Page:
Whizzbang helps train boys, men to avoid splashing.
I just can’t get away from it! It seems most of the interviews I’ve done during the past few years have been for inventions in the personal care industry. That alone for me is proof that it’s still a booming industry for new products.
Our goal is to bring products to market that we have a personal attachment to, or a need for. It helps with product development when you are potentially the target market.
Recently, I came upon a story of three men—Shaun Kibbe, Neil Ward and Dustin Keiswetter—who formed Hatch Innovations and created the WhizzBang. That’s a catchy name for an item that prevents (nicely put) “splatter” around the toilet. The three hoped to have WhizzBang go live on Indiegogo this summer and have the product on shelves in time for Christmas.
Edith G. Tolchin (EGT): Tell us about yourselves, how you know each other, and how the invention came about.
Shaun Kibbe (SK): Hatch Innovations began with the prospect of a fun but exhausting weekend. Dustin Keiswetter and Neil Ward became acquainted while attending the same church and found they shared similar interests in CAD and 3D modeling. Neil mentioned to Dustin that he had seen a new 48-hour invention competition while attending a maker’s fair in Kansas City. The two decided to submit a team application but wanted to round out with one more member. Dustin called on me. We had become friends while attaining our mechanical engineering degrees at Kansas State Polytechnic. We later worked together at a local manufacturing company. Neil, an assistant professor in the department of art and design at Kansas Wesleyan University, could surely make anything that two gearheads come up with aesthetically pleasing as well as functional. An application was submitted and the team was selected.
EGT: Tell us about the “Make48 Invent-a-thon” held at the Kansas City Art Institute.
SK: Make48 is a ground-breaking concept in that it combines the excitement of an invention competition with an innovational documentary series. Teams are given 48 hours to plan, prototype and pitch an idea for prizes and coveted licensing potential. Camera crews are on hand to capture everything from the excitement of the unknown product category, idea conception, prototyping, disappointments, exhaustion, hilarity, and finally product pitches to the competition judges. The judges typically represent production companies or are well known in their areas of expertise in marketing, production or product sales.
We were invited to join the Make48 competition at the Kansas City Art Institute. The product category for our competition was a product for use within the four walls of a home. We started by going room to room and determining what issues that we encounter in each. We avoided the kitchen simply because we felt it would be the target area for most of the teams. We landed on the bathroom, specifically messy toilets when living with boys. How could we get the boys to actually aim?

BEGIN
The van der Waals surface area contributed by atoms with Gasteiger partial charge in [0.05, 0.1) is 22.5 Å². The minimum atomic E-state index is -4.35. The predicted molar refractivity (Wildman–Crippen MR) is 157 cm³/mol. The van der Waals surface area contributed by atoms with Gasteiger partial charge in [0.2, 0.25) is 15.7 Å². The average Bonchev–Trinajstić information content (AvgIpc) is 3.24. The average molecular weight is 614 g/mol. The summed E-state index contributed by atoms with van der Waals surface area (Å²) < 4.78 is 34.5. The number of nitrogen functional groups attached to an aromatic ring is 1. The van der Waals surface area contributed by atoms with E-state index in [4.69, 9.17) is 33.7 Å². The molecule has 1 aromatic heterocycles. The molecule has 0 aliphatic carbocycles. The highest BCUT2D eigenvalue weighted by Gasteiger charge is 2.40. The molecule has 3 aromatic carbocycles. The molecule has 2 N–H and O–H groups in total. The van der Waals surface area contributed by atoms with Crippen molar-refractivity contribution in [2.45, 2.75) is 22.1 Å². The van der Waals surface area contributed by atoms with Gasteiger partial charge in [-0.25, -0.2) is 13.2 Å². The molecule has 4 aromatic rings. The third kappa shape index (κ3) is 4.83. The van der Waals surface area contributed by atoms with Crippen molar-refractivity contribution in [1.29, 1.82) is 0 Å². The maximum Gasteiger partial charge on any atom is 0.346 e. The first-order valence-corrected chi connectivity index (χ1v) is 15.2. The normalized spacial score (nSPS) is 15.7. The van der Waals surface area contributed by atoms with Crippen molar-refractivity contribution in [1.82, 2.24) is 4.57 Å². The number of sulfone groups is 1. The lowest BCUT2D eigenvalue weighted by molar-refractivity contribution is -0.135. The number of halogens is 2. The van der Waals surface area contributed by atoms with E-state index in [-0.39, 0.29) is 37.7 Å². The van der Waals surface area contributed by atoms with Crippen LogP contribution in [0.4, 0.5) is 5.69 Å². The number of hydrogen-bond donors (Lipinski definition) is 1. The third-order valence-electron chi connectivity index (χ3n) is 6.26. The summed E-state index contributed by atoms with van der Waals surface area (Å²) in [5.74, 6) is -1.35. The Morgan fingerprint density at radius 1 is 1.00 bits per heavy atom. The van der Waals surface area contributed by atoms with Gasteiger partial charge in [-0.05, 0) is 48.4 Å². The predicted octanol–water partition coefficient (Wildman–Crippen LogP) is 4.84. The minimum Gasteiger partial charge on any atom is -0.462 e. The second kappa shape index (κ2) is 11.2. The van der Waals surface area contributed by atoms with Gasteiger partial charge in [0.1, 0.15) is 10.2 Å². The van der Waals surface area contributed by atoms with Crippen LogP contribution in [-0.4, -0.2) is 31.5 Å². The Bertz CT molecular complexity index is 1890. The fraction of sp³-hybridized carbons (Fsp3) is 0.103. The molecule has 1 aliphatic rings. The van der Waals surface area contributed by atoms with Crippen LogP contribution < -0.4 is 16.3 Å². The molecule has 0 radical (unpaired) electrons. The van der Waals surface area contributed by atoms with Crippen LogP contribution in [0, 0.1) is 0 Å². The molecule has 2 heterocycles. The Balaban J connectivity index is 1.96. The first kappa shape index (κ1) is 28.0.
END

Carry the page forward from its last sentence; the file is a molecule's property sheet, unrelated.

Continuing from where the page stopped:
EGT: How did Dustin, who’s the father of three boys under 5, help along the invention process?
SK: Dustin presented the idea to the team. When we were going room to room thinking of possible problems or issues, he mentioned his newly remodeled bathroom was deteriorating, specifically the caulking around the base of the toilet. He mentioned one time in particular when one of his little boys was using the bathroom while the door was open. As Dustin walked by in the hallway, the boy turned around to look at him, and according to Dustin, “NO, NO, NO, look what you’re doing! Ack!” We all had a good laugh, and that’s when we knew we had our project chosen for the competition.
EGT: Describe how the WhizzBang works and its components.
SK: The WhizzBang is an electronic component that is to be affixed under the lid of a household toilet. Once activated, it projects a target onto the water of the toilet or wherever the best angle is deemed to avoid splash back. When a boy (or man) is on target, he will get positive feedback by a rewarding sound effect that can vary, depending on choice/product model.
In order to achieve the feedback, we incorporated an infrared heat sensor that converges with the target projector. When the sensor detects a rise in temperature due to the urine stream, the feedback is activated. Originally we planned to use a laser to project a target image. We ran into potentially dangerous glare issues, and it has since been changed to focused LEDs.
EGT: Who thought of the name?
SK: We were tossing around names for the toilet target and having a pretty good time of it. Once it was mentioned that one of the possible feedback sounds could be a gun sound to make the boys feel like they’re really doing something, I quipped, “We’ll call it the ‘Wizz Bang.’” Neil said, “That’s it! It’s descriptive and catchy.” The Wizz Bang name stuck—only we had to change the spelling to “Whizz Bang” to avoid confusion with an existing product of no relation.
EGT: How did “Make 48” yield a licensing agreement?
SK: The top three teams received licensing consideration for a licensing agreement through Handy Camel. Handy Camel was given first right of refusal for licensing any of the products.
EGT: What is Hatch Innovations?